Some common viscosity grades for hydraulic oil include 10, 32, 46 and 68. The viscosity of hydraulic oil is usually referred to as the fluid's International Standards Organization number.
Viscosity is the most important property of a hydraulic fluid. If the viscosity grade of the fluid doesn't match the operating temperature of the hydraulic system, the components of the system don't last as long as they should. The correct fluid viscosity is dependent on factors such as the starting viscosity of the fluid when at minimum ambient temperature, the maximum expected operating temperature of the hydraulic system and the optimum viscosity range for the individual components.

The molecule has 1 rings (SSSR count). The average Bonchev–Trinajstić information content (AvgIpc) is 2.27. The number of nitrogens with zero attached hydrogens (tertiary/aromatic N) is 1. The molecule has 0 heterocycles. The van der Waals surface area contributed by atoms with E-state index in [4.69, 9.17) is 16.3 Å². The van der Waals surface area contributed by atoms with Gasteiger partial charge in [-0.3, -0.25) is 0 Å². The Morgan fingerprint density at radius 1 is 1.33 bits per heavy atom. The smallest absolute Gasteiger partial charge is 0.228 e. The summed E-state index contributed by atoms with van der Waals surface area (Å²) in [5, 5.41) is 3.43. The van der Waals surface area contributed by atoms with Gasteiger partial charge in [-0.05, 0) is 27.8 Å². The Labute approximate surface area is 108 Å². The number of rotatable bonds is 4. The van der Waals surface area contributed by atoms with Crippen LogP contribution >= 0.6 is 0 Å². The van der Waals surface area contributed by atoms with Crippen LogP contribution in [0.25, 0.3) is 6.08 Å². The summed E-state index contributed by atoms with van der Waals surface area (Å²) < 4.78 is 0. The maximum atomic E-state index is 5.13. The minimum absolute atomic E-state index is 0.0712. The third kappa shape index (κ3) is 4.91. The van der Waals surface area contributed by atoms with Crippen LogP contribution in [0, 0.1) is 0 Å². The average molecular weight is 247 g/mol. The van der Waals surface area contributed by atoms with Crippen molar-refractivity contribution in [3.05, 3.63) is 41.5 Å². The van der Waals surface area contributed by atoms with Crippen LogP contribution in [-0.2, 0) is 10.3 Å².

Hydraulic oils with high viscosity normally work well in reducing systems' operating temperature because they increase the volumetric efficiency. However, oils with a viscosity that is too high cause increased friction during startup, hence reducing the mechanical efficiency of hydraulic systems. A hydraulic fluid with the correct viscosity grade has a proper balance between the advantages of volumetric efficiency and the shortcomings of mechanical efficiency. The correct viscosity grade for a hydraulic system should be obtained from its manufacturer.
Automotive engine oil can be used in place of hydraulic oil without having long-term effects on the hydraulic system, provided it doesn't contain detergents or dispersants.